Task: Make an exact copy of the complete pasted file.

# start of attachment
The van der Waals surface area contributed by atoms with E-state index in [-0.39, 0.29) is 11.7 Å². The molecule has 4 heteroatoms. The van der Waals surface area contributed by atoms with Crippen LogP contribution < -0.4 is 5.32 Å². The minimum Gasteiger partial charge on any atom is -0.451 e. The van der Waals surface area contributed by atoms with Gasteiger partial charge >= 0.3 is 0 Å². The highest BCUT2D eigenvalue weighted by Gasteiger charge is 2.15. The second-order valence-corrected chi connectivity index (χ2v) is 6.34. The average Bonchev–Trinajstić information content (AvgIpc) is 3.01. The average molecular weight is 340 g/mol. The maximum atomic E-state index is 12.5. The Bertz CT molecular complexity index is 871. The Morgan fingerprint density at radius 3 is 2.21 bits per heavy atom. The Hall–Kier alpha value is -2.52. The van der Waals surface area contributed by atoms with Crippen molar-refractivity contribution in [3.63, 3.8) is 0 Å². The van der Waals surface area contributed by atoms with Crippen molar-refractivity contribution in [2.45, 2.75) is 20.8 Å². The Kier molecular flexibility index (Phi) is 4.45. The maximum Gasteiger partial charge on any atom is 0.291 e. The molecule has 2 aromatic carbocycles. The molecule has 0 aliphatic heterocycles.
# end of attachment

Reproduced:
The van der Waals surface area contributed by atoms with E-state index in [-0.39, 0.29) is 11.7 Å². The molecule has 4 heteroatoms. The van der Waals surface area contributed by atoms with Crippen LogP contribution < -0.4 is 5.32 Å². The minimum Gasteiger partial charge on any atom is -0.451 e. The van der Waals surface area contributed by atoms with Gasteiger partial charge >= 0.3 is 0 Å². The highest BCUT2D eigenvalue weighted by Gasteiger charge is 2.15. The second-order valence-corrected chi connectivity index (χ2v) is 6.34. The average Bonchev–Trinajstić information content (AvgIpc) is 3.01. The average molecular weight is 340 g/mol. The maximum atomic E-state index is 12.5. The Bertz CT molecular complexity index is 871. The Morgan fingerprint density at radius 3 is 2.21 bits per heavy atom. The Hall–Kier alpha value is -2.52. The van der Waals surface area contributed by atoms with Crippen molar-refractivity contribution in [3.63, 3.8) is 0 Å². The van der Waals surface area contributed by atoms with Crippen molar-refractivity contribution in [2.45, 2.75) is 20.8 Å². The Kier molecular flexibility index (Phi) is 4.45. The maximum Gasteiger partial charge on any atom is 0.291 e. The molecule has 2 aromatic carbocycles. The molecule has 0 aliphatic heterocycles.